Wednesday, January 27, 2010

Laugh the Pain Away

After reading the philosophies of Freud, Spenser and Descartes, I began to reflect on my own opinion of the true nature of laughter, separating it from humor as a physical entity of its own. I came to the conclusion that I consider the essence of laughter in the physical sense to emerge in uncontrollable laughter. Whether it be due to an uncomfortable situation, inside jokes with a friend, or from a line in a book or movie, sometimes laughter is just insuppressible and even unwarranted, and you just can’t explain what exactly is so funny. On the other hand, sometimes laughter is an uncontrollable release of other more complex emotions we didn’t even know were lurking within us. In these cases when laughter is a purely physical and inexplicable reaction, the theories of Spenser, Freud and Descartes dive in to explain this natural human response. I had always believed that laughter and comedy went hand in hand, but the philosophers we read this week shed new light on the complexity of the “muscular excitement” that is laughter.

In part two of the work of Descartes, he explains the physiological actions and effects of laughter, which he describes as “explosive” (22). I thought this word choice perfectly suited the concept of uncontrollable laughter, which explodes forth from a person with power and passion. Spenser says these “muscular movements…occur independently of the will, or in spite of it, illustrat[ing] what physiologists call reflex action” (100). I find this to be especially true when I get the case of the giggles. I can be walking in the quad remembering something funny that happened, or simply catch the eye of my friend during class, and the giggles begin in an “uncontrollable discharge of energy” (Spenser 104). And once I realize how crazy I look laughing uncontrollably for no apparent reason, I laugh even harder. Is this latent nervous energy that I’m releasing? I don’t feel like I’m nervous in any of these situations. When I looked up the word “nervous” online, I found the definition “highly excitable” on that seemed to fit well with the idea of laughter as an energy release. But is it merely the Relief Theory that causes this? Does humor (and all its many facets) trigger the release? Or is it a hysterical response to something unnamable within us?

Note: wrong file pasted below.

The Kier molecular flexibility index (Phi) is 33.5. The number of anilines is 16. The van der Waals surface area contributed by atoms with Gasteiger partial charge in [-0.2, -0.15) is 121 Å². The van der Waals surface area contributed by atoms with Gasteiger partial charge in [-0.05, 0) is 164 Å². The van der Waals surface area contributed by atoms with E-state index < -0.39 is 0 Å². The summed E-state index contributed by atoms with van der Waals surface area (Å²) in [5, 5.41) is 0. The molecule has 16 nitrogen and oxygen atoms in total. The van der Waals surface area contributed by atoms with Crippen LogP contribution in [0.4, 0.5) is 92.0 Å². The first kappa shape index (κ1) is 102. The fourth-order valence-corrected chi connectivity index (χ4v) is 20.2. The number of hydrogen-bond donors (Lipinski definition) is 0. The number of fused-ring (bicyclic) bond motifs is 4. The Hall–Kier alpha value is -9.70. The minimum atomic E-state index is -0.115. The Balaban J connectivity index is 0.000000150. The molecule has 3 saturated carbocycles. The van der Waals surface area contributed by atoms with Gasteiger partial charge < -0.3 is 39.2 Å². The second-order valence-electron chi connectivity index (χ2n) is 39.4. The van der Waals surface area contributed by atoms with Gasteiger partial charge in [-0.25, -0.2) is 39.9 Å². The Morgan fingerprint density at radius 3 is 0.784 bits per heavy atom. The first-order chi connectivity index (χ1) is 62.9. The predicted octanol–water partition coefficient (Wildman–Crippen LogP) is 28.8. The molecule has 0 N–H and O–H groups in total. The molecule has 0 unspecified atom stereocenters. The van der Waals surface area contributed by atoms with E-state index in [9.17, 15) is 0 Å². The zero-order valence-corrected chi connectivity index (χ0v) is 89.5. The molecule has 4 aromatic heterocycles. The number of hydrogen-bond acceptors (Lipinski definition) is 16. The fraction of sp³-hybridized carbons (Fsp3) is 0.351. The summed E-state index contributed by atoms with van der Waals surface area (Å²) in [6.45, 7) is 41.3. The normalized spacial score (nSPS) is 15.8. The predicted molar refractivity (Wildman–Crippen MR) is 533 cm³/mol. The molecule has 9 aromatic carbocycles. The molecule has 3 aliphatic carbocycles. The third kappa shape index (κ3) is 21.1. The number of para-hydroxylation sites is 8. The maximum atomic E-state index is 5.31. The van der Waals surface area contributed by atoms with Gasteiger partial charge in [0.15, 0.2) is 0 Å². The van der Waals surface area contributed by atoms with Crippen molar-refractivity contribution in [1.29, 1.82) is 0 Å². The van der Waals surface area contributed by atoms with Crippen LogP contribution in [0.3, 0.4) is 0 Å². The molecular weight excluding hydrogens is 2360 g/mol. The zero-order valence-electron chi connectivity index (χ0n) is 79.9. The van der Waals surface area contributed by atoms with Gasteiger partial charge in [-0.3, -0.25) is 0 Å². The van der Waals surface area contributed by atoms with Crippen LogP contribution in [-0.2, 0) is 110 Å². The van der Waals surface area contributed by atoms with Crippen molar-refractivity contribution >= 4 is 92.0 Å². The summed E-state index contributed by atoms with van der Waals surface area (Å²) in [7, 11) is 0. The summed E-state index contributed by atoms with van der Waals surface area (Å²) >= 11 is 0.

Sometimes people laugh so hard they cry, or cry so hard they laugh. As we discussed in class, sometimes people laugh to deal with grief or in response to stress, or even about something sensitive to strengthen the bonds of relationships. Sometimes it might just be to strengthen ourselves in the face of hardship. Whatever the case, there is some overlap of emotion that occurs in laughter, that is more than a release of nervous energy or the pleasure of superiority. It draws something form the very core of us and our deep and sometimes unconscious feelings, and I don’t think this is something that can be fully explained scientifically or otherwise. Freud touches upon this when he talks about laughter as liberating. He states that the super-ego tries to “comfort the ego by humor and to protect it from suffering” (116). This explains how laughter has a tendency to express and even assuage pain. Maybe the release of energy that the philosophers describe is actually a defense mechanism for self-preservation. I’m not saying that this is always the case. I think the qualities of humor we have discussed, that induce laughter from incongruity, superiority, and the comic in general, are separate from the idea of laughter as releasing energy or as stabilizing the torrents of emotion within us. I realize now how multifaceted laughter actually is, and it might make me think twice about what’s really going on inside of me next time I get the case of the giggles.

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